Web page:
MS latitude finding holds true in latest Tasmania data
The prevalence and incidence of multiple sclerosis (MS) in Tasmania continues to be among the highest, latest data shows.
Since 1961 the Greater Hobart region, with a latitude of 42.5°S, has consistently been reported as having one of the highest number of MS cases both in Australia and worldwide.
Now the latest data reveals a continued increase in MS prevalence and incidence within the region, albeit with a lower mortality rate.
Dr Steve Simpson-Yap from the University of Melbourne School of Population and Global Health noted that in 2019, 436 persons with MS were found residing in the region, a prevalence of 197.1/100 000, a 36% increase since 2001 and 3.1-fold increase since 1961.
Over the same time period, incidence rates were 5.9/100 000 person-years, a 2.8-fold increase since 1951–1961 and 65% since 2001–2009.
However, figures showed that mortality rates continued to decline, reaching 1.5/100 000 person-years in this study with 34 recorded deaths in the cohort, while the mean age increased to 54.4years.
“Our findings suggest a beneficial impact of these DMTs on reduced mortality in people with MS, bringing their mortality on par with the general population, and a benefit of DMTs and overall improved healthcare for people with MS beyond their immediate impacts on clinical progression,” the research team wrote in J Neurol Neurosurg Psychiatry.
Recreational nitrous oxide an emerging issue with neurological consequences
Abuse of nitrous oxide (N²O) is on the rise in Australia, yet physicians and the general public are largely unaware of the health risks, neurologists say.
Writing in an editorial in the Internal Medicine Journal, the Sydney based doctors noted that N²O was a dissociative favoured by an increasing number of young people for its rapidity of onset of euphoria and hallucinations.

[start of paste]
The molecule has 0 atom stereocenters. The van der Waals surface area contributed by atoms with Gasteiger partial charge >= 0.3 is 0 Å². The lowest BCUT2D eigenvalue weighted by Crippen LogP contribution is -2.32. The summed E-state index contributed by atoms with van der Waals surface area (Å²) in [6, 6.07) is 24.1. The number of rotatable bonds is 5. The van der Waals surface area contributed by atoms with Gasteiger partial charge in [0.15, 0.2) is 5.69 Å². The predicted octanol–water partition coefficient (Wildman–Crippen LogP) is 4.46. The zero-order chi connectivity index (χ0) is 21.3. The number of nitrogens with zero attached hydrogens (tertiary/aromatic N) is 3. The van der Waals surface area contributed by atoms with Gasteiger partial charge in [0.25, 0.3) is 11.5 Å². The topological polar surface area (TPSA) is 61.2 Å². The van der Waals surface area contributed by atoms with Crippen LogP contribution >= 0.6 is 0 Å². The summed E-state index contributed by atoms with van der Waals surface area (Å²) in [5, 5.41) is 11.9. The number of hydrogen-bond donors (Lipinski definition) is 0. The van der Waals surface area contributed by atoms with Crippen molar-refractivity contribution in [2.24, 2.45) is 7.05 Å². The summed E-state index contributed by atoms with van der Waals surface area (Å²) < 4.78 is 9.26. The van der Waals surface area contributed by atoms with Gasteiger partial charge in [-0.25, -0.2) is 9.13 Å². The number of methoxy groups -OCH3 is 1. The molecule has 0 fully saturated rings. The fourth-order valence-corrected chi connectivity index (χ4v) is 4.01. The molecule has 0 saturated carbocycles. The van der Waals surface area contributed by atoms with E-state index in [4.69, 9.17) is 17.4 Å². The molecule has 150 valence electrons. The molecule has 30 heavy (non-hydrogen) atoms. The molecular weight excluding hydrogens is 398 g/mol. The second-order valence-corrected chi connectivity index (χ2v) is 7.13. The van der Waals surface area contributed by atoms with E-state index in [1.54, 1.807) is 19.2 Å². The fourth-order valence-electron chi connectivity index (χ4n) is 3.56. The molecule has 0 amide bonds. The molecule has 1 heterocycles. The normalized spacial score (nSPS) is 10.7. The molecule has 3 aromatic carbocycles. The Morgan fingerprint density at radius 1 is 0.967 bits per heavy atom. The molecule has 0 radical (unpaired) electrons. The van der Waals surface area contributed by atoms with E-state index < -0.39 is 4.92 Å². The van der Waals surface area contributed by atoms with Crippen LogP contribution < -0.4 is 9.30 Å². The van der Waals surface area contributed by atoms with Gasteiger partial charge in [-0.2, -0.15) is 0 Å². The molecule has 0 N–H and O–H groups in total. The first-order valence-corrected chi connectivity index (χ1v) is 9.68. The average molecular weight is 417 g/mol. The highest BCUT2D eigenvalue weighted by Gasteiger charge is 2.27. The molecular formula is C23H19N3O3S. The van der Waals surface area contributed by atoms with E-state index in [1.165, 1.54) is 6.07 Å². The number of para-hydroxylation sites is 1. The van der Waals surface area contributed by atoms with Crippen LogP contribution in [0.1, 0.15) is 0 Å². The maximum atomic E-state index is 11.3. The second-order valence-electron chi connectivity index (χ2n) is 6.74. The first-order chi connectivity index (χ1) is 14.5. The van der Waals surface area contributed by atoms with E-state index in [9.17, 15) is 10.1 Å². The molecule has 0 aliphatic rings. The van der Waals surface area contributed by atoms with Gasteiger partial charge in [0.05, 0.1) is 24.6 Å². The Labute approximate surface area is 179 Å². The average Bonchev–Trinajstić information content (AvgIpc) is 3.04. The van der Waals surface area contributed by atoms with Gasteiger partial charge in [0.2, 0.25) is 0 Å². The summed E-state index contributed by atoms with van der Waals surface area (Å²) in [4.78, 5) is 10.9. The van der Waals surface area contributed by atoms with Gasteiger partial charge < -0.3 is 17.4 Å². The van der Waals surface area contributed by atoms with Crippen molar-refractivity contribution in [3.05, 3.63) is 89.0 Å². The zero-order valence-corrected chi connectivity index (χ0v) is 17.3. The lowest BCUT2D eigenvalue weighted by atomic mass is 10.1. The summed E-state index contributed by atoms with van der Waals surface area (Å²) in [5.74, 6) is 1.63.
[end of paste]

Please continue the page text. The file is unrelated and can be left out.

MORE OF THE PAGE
Complications associated with excessive inhaled nitrous oxide N²O use included subacute peripheral sensorimotor deficits, with or without neuropsychiatric complications.
While medical grade N²O was hard to acquire, whipped cream canisters were an easily accessible source that was hard to regulate, they wrote.
“Without a suitable alternative, and given the popularity of whipped cream in the food industry, it is imperative to raise awareness of these issues not only in the medical community, but for the community as a whole”, they wrote.
The authors call for a greater focus on education around the health risks of N²O abuse, as well as enhanced physician recognition of the ways it can harm.
Record number of doctors elected to parliament
The number of doctors in Federal Parliament has risen to four, with specialists, GPs and emergency doctors all gaining seats for the first time.
As well as paediatric neurologist Professor Monique Ryan defeating sitting Federal Treasurer Josh Frydenberg in the Melbourne division of Kooyong, fellow Teal Independent Dr Sophie Scamps also enters parliament for the first time in the Sydney seat of Mackellar, where she lives and works as a GP.
And infectious diseases physician Dr Michelle Ananda-Rajah has won the blue ribbon Melbourne seat of Higgins for Labor, unseating Liberal MP and fellow medical specialist, Dr Katie Allen, a paediatrician.
The other doctor elected for the first time was Dr Gordon Reid, who became the Labor MP for Robertson, on the NSW Central Coast.
A Wiradjuri man, he said he had been inspired to run while working in the emergency department at the local Wyong Hospital by the bungled vaccine rollout and quarantine program.
Dr Reid said he planned to dedicate his parliamentary work to improving healthcare as well as protecting the Central Coast economy and addressing housing affordability.
Paediatrician Dr Mike Freelander retained the Sydney seat of Macarthur for Labor.
However, cardiologist Dr Michael Feneley, who ran as the Liberal candidate for the NSW electorate of Dobell, was unsuccessful in unseating Labor’s Emma McBride.